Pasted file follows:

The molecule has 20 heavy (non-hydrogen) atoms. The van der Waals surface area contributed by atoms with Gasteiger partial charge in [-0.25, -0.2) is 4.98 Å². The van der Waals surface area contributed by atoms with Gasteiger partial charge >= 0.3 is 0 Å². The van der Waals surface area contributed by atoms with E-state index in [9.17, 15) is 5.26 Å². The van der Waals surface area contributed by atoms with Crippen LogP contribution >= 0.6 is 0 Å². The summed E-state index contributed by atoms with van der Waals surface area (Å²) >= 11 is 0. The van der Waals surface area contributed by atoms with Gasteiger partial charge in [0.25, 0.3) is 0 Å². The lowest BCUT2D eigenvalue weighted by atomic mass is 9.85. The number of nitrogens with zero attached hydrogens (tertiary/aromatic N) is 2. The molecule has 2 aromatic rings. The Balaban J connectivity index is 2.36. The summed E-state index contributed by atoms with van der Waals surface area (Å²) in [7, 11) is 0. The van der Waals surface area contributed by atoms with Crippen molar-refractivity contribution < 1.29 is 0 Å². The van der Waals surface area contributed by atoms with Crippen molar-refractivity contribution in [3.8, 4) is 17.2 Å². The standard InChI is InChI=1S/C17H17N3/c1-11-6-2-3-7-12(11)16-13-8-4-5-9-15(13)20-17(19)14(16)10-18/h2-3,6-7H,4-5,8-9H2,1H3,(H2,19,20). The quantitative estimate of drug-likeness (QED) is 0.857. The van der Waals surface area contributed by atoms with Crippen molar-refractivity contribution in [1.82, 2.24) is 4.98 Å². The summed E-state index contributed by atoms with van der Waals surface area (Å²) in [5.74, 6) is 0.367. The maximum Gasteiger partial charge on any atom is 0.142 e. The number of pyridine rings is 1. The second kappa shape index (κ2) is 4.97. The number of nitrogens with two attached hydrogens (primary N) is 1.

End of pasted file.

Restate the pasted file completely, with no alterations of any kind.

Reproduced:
The molecule has 20 heavy (non-hydrogen) atoms. The van der Waals surface area contributed by atoms with Gasteiger partial charge in [-0.25, -0.2) is 4.98 Å². The van der Waals surface area contributed by atoms with Gasteiger partial charge >= 0.3 is 0 Å². The van der Waals surface area contributed by atoms with E-state index in [9.17, 15) is 5.26 Å². The van der Waals surface area contributed by atoms with Crippen LogP contribution >= 0.6 is 0 Å². The summed E-state index contributed by atoms with van der Waals surface area (Å²) >= 11 is 0. The van der Waals surface area contributed by atoms with Gasteiger partial charge in [0.25, 0.3) is 0 Å². The lowest BCUT2D eigenvalue weighted by atomic mass is 9.85. The number of nitrogens with zero attached hydrogens (tertiary/aromatic N) is 2. The molecule has 2 aromatic rings. The Balaban J connectivity index is 2.36. The summed E-state index contributed by atoms with van der Waals surface area (Å²) in [7, 11) is 0. The van der Waals surface area contributed by atoms with Crippen molar-refractivity contribution < 1.29 is 0 Å². The van der Waals surface area contributed by atoms with Crippen molar-refractivity contribution in [3.8, 4) is 17.2 Å². The standard InChI is InChI=1S/C17H17N3/c1-11-6-2-3-7-12(11)16-13-8-4-5-9-15(13)20-17(19)14(16)10-18/h2-3,6-7H,4-5,8-9H2,1H3,(H2,19,20). The quantitative estimate of drug-likeness (QED) is 0.857. The van der Waals surface area contributed by atoms with Crippen molar-refractivity contribution in [1.82, 2.24) is 4.98 Å². The summed E-state index contributed by atoms with van der Waals surface area (Å²) in [5.74, 6) is 0.367. The maximum Gasteiger partial charge on any atom is 0.142 e. The number of pyridine rings is 1. The second kappa shape index (κ2) is 4.97. The number of nitrogens with two attached hydrogens (primary N) is 1.